PITTSBORO — It’s been the center of controversy in Pittsboro for many months, with the most recent leading to long nights at Pittsboro’s Town Hall with concerned citizens, elected officials and …
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PITTSBORO — It’s been the center of controversy in Pittsboro for many months, with the most recent leading to long nights at Pittsboro’s Town Hall with concerned citizens, elected officials and developers in seemingly endless debates and discussions about trees, tree coverage and tree canopy, among other things.
But Chatham Park is moving forward with lot clearances, and Vanessa Jenkins, executive vice president at Preston Development, told the News + Record that there could be lots ready to sell there by the end of the year.
“We don’t want to open with just a handful of lots,” she said. “We need to open up more product diversity. So probably pushing into first quarter of ’20 to actually have a diverse lot product to sell to the builders.”
Chatham Park is a 7,000-plus acre swath of Chatham County land that’s projected to house a $15 billion development that will include residential neighborhoods and commercial space as well as schools, parks and other amenities.
It has been the subject of a lot of long discussions at Pittsboro Board of Commissioners meetings in recent months. The approval in June of the Tree Protection Element came after a lengthy wait for Chatham Park as signs popped up around Pittsboro proclaiming that the sign owners “Speak for the Trees” in the development.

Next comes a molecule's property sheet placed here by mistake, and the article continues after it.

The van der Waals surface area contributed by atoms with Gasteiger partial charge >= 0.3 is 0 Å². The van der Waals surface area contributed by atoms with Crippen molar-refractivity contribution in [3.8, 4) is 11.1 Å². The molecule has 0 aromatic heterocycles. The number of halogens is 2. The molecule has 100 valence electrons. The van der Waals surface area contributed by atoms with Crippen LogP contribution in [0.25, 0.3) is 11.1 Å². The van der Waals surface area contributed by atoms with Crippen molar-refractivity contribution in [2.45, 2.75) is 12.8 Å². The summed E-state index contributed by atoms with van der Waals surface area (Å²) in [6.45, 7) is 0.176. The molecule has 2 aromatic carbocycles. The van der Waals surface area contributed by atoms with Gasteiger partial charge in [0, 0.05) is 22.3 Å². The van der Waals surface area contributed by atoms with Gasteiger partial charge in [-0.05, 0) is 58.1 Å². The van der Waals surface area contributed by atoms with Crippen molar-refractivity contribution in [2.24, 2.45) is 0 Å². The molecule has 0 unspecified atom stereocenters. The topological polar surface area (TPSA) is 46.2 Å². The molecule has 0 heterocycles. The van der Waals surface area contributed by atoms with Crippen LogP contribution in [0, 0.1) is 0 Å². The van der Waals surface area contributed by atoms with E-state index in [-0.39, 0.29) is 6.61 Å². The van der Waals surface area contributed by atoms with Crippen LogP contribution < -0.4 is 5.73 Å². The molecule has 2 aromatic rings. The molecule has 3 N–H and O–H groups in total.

“No doubt it’s been time-consuming and it has been a lot of effort on everybody’s part to help the town commissioners and staff understand the elements,” Jenkins said. “Everybody’s worked hard, and the people who have wanted to put in the work and understand it have done so.”
Preston Development is now waiting on an affordable housing element, which will help govern policies on the subject in both the development and the town. The town’s ordinance for what constitutes affordable housing has not been passed, but Chatham Park has promised to set aside 1 percent of all housing units to meet “affordable housing criteria,” set aside a minimum of 100 of those units for single-family detached dwellings and contibute $100 per residential dwelling unit built into an Affordable Housing Fund.
Jenkins said the affordable housing task force Pittsboro appointed was “a good diverse group of people.”
“I believe the town is trying to move forward with coming up with a town ordinance for affordable housing,” she said. “I think Chatham Park would like to see that in place as we go forward with our element is well. Obviously we want to make sure we’re meeting whatever ordinance before our element is in place.”
In the meantime, Jenkins said clearing and grading is “well under way” on the first section of Vine Parkway, which stretches from Thompson Street onto Wendover Parkway. The area will include the development’s first 500 lots, the entry to a 10-acre park which is being donated to the Town of Pittsboro and the first building for the private school Thales Academy.
Additionally, a stoplight on U.S. Hwy. 15-501 at the off-ramp from U.S. Hwy. 64 in Pittsboro is now functional, paid for by Chatham Park as part of several road improvements. A new road called Charger Boulevard, set to run from 15-501 into Northwood High School’s campus, will be complete by the beginning of the next school year, Jenkins said.
“A lot of those will wrap up in time for the school year to start, and then we’ll crank back up next year and complete the rest of them,” she said.
Reporter Zachary Horner can be reached at firstname.lastname@example.org or on Twitter at @ZachHornerCNR.